Mrs. M’s story is typical of many older people who require institutionalized care. She has no living family members and depends on the system for care and for advocacy. Her problem of simple dental caries was compounded when oral health was ignored. Withdrawal from the social life of the dining room was a profoundly important event, but it was not until she began to lose weight that oral health issues were addressed. Mrs. M suffered significant physical, functional and social harm before the appropriate diagnosis was made. Even when issues were identified, access to care was difficult because her nursing home did not have a dental clinic nor a regular dentist providing service. Treatment decisions were also challenging. She was not completely incompetent to decide about her own care, but respecting her choices required time and effort. Suffering and pain could have been prevented if adequate preventive and maintenance oral health care had been available to Mrs. M.

Mr. A is an 83-year-old with advanced Alzheimer’s disease whose daughter arranged a dental visit to his nursing home for assessment of a broken front tooth. Mr. A had maintained his dentition and received a high standard of dental care before entering the nursing home. Along with the obvious coronal fracture of one of Mr. A’s central incisors, assessment revealed multiple carious lesions, severe gingivitis and extremely poor oral hygiene.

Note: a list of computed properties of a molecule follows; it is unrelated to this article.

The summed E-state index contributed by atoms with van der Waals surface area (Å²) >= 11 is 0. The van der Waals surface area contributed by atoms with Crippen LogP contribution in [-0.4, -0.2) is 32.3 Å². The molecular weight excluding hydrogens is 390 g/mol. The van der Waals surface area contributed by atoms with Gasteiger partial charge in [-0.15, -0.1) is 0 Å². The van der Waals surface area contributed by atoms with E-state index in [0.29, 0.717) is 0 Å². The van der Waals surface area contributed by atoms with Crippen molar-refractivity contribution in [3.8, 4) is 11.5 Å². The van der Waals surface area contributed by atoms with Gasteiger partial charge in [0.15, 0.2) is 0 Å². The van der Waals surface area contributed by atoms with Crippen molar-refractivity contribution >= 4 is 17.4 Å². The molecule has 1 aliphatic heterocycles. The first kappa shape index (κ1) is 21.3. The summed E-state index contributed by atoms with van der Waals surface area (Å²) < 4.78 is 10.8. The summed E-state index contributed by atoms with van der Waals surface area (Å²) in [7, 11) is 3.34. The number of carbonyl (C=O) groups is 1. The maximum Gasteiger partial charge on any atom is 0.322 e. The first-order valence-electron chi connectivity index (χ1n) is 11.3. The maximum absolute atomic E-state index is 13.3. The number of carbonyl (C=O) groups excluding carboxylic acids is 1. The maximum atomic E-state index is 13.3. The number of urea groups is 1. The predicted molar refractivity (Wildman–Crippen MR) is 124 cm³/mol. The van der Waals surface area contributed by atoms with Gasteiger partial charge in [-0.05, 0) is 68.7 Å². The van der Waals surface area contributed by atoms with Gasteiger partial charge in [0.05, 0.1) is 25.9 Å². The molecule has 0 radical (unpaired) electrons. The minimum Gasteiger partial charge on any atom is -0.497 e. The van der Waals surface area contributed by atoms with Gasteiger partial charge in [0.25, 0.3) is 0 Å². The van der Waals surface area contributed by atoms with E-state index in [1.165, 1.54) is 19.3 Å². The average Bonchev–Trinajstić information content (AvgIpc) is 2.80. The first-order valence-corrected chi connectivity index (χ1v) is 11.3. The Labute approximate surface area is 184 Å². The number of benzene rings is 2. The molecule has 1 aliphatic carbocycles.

Mr. A represents those elderly individuals who reside in a chronic care facility. His oral health was very poor, and even the most basic oral hygiene was difficult for caregivers burdened with high patient-caregiver ratios. The cost of care was not an issue, and Mr. A’s daughter had brought her concerns about oral hygiene to the attention of nursing home administrators. Unfortunately, as in Mrs. M’s case, there were no facilities in the nursing home to promote preventive oral care or to provide treatment when necessary. After Mr. A had been examined, his cognitive deficit, frailty and general debilitation complicated treatment planning and implementation. Even basic oral hygiene was a major issue requiring expensive resources. Prevention and treatment for this growing high-risk group needs to be addressed in a new way.

Mrs. J, a 72-year-old patient, was seen at home to assess the recent loss of a post/core and crown. She was home-bound and oxygen dependent. She had a complete dentition and received regular dental care until one year prior to the home visit. The crown had failed due to recurrent caries. Carious lesions were diagnosed on eight more teeth in spite of her excellent oral hygiene practices. Her dentition was deteriorating as a direct result of dry mouth secondary to constant mouth breathing and medications that decrease salivary flow. Her heart and lung conditions precluded any form of invasive treatment to restore her dentition.